It’s impossible to visit places like Sierra Leone and Ghana without being forcefully aware of the challenges that climate change is already inflicting, especially on poor communities. Impacts of climate change include the increase in transmittable diseases such as Ebola and Zika; exacerbation of desertification; and heightening of deforestation, drought, soil erosion, and other factors that make ecosystem services for food, water, energy and shelter unavailable.
Many of the social entrepreneurs we worked with in West Africa are creating local solutions to enable some level of climate resilience. That is in line with our overall experience at Miller Center, where roughly half of the 550+ social enterprises that have attended GSBI programs are engaged in activities that address climate resilience through clean energy, water for drinking and agriculture, sustainable rural development, and health.
Women are embracing leadership
Women are assuming strong leadership roles and are generating some of the most inspiring and promising enterprises we encountered in West Africa.
These young women entrepreneurs displayed impressive intelligence and ambition. But what really moved me was their ability to grasp fundamental business principles and apply them immediately to their own burgeoning enterprises. One young woman — just out of high school — was transforming bio-waste into a fuel to address both energy poverty and deforestation. Another was creating high-quality carpets from the plastic waste that pervades the developing world. Still others were training community health workers and providing brand consulting for African women leaders.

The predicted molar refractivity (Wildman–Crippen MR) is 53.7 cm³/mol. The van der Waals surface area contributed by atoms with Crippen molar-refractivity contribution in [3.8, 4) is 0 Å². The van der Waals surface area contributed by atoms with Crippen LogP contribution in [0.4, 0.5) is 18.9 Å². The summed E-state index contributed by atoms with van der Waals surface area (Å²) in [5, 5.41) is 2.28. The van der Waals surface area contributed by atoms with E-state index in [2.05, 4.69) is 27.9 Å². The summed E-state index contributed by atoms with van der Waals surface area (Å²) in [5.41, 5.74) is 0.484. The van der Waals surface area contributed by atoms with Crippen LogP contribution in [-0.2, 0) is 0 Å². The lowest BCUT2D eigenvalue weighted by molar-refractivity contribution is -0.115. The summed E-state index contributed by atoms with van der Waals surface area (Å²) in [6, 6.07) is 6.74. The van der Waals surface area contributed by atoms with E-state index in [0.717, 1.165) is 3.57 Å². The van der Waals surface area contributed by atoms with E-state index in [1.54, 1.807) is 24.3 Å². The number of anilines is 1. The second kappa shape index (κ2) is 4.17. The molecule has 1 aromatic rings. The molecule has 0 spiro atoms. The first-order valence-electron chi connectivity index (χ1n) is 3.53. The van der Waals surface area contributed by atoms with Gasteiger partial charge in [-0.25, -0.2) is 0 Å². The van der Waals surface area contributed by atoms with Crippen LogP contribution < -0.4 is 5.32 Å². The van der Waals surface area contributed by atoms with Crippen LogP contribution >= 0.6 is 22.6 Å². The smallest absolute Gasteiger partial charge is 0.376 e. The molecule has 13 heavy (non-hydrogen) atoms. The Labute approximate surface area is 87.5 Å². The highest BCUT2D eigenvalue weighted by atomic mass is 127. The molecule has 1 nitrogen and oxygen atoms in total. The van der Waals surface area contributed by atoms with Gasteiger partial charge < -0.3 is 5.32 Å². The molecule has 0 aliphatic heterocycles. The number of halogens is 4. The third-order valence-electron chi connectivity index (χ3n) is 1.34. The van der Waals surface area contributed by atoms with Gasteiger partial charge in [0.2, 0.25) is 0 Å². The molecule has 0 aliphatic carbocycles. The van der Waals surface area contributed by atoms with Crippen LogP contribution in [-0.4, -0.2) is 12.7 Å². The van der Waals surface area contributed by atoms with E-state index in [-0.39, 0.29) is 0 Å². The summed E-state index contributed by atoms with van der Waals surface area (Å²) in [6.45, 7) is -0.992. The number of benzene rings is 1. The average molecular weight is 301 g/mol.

The bottom line
Regardless of how one chooses to define social entrepreneurship, the core principles can transform global human development paradigms. We’ll still need aid after huge natural and human-caused disasters. There will be more outbreaks of diseases like Ebola, and a mobilization of international resources will be essential to control those outbreaks and prevent as many people as possible from dying.
But at the end of the day, how do countries take control of their own destinies? To me, the catalytic ingredient is social entrepreneurship. Even in a place like Sierra Leone that had a long, brutal civil war and an Ebola epidemic, we witnessed how entrepreneurial principles were inspiring young people who otherwise might not have employment. They are the ones who are generating new ideas and applying them to advance their communities and their societies.
Meeting young entrepreneurs like the ones we worked with in West Africa left me feeling optimistic about their futures — and ours — which I didn’t anticipate. Despite the evident poverty, I had the sense that many young, well-educated and passionate people want to apply their educations to make a difference in their countries. And for many of them, social entrepreneurship is the best avenue for success.
Image courtesy of the author
Thane Kreiner, Ph.D., is executive director of Miller Center for Social Entrepreneurship, and Howard and Alida Charney University Professor, at Santa Clara University in California.